Charter of good practice in psychological therapies for people experiencing psychosis

This charter

• Focuses on psychological needs and therapies (and in doing so in no way undervalues the importance of other contributions to the wellbeing and recovery of people with psychosis).
• Is based on the current best understanding of psychosis – which is that for most people a psychotic disturbance is a result of a person being overwhelmed by an excess of difficult experiences and feelings at a vulnerable time leading to an altered sense of reality (sometimes called the stress vulnerability model).
• Recognises that psychosis can appear in many forms and can be brief, episodic, have a gradual onset or be longer term.
• Recognises there are those for whom a medical condition can lead to psychosis such as a brain tumour, an endocrine condition or the side effect of prescribed or street drugs.

The charter
• The primary member of staff allocated should be someone intending to work in the service for at least eighteen months because the stability and continuity of a good relationship is crucial to recovery.
• A person experiencing psychosis should have a sensitive assessment to gather a picture of their strengths and their psychological vulnerabilities and their personal circumstances. This assessment should be modified as appropriate over time to highlight developments and contemporary issues and further understanding.
• The assessment should contain both the person’s own narrative and that of relevant others.
• The assessment should lead to a formulation that aims to ‘make sense’ of the information
gathered, of what has lead to the person’s ‘break’ with reality, and aims to elicit the meaningful personal issues contained in the psychotic manifestations.
• Those nearest to the person should also be offered a sensitive assessment of their own needs and be offered appropriate psychological help. In many cases families may both want and benefit from being helped together with the member who has had or is still experiencing psychosis. Family meetings should be offered at least monthly and more frequently at times of crisis, and these meetings should continue as long as needed.
• All people who experience psychosis should be helped to develop a ‘relapse prevention’ or ‘staying well’ plan, which involves identifying early warning signs of psychosis and clarifies effective interventions at that stage. Family members and others should be involved where this is agreed with the person concerned, as they can be of great assistance at vulnerable times.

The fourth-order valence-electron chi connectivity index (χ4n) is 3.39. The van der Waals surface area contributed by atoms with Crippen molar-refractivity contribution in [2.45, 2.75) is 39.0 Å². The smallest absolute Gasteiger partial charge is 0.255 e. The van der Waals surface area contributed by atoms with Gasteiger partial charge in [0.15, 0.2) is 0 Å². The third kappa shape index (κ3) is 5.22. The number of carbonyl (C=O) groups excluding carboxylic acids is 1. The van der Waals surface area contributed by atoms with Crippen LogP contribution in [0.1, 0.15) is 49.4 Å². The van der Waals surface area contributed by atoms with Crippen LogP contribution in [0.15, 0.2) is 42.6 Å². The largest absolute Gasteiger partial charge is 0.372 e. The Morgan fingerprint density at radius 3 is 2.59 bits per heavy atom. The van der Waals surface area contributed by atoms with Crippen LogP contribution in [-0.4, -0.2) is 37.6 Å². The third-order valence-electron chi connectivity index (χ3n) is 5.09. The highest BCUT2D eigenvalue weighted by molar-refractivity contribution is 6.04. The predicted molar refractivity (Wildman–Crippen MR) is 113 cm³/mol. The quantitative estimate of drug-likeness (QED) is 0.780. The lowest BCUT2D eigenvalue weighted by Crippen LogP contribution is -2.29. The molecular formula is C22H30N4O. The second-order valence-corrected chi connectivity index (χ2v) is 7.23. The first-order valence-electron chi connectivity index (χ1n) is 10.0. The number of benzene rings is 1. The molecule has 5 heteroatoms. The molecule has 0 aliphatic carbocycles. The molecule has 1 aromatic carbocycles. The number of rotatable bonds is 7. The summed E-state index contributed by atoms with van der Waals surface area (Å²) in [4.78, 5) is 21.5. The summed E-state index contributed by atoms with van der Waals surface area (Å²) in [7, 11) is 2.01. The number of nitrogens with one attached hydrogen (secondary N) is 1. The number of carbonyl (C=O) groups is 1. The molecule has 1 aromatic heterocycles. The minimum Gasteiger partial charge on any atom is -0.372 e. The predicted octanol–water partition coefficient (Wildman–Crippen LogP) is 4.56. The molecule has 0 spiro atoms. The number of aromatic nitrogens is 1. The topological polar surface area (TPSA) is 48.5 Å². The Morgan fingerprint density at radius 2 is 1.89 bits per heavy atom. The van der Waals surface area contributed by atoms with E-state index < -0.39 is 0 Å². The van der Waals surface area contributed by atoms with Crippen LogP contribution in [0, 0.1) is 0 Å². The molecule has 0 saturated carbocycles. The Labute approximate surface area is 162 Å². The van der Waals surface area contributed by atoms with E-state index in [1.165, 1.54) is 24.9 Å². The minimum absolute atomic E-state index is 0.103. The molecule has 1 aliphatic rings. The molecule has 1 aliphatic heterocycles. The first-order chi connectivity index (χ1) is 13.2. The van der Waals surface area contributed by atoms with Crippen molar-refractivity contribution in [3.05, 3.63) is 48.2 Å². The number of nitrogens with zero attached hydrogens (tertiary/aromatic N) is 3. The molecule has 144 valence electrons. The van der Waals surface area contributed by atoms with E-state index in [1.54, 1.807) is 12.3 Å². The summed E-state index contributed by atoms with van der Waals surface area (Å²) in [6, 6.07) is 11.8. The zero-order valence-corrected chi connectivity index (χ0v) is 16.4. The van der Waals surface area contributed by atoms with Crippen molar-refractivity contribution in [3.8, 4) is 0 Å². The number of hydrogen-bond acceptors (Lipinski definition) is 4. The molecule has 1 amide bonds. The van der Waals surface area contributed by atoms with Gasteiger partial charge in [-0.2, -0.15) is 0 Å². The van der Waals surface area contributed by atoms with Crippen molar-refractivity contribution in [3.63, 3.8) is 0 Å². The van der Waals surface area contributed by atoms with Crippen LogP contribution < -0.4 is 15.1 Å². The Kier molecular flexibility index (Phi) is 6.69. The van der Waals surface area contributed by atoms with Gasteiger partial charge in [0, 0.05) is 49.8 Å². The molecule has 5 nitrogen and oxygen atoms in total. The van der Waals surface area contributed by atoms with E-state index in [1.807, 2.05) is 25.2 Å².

• Teams working with psychosis should ensure that all staff are confident that they have the skills to engage with family members and others in the individual’s social network.
• Teams should ensure that staff develop skills in a range of psychological therapeutic approaches for the variety of psychological problems encountered in those vulnerable to psychosis, so that people are offered therapies that match their needs rather than them having to fit in with the service.
• All people who have experienced psychosis should have access to long-term psychological therapy, which might last for a period of up to five years, that helps them in their recovery. The therapist should be experienced and regularly supervised.

For more information please visit our website

posted on Jun, 7 2019 @ 01:42 PM
a reply to: EducationSeeker

Searching for the causes, though, and eliminating them should be the long-term goal.

The brain is an organ like any other. Taking a medication to deal with a physiological cause of medical disorder is no different than taking a pill to deal with high blood pressure in my mind. The drugs may need improved, but no amount of counseling will ever change a problem caused by physical malfunction in the brain.

Some mental illness is caused by the environment and can be blamed in part on parenting or the actions of other people. To blame mental issues with a physiological cause on parents is malpractice. A biochemical imbalance is physiological and treating it with medication is the same as using medication to deal with say diabetes.

The bad old days when people were illiterate and believed in things like a bad seed, or that all bad behavior was due to bad parenting should be a thing of the past. Breggin is stuck in pre-1960's thinking.

Why would it surprise you that a person suffering from paranoia would become paranoid about their meds? It does not mean they are right, it confirms the diagnosis and need for medication to give them a more normal life without the fear. To think a person whose brain is malfunctioning should diagnose themselves and what they need, is not reasonable. Anyone reinforcing their delusion by agreeing with them, is their worst enemy.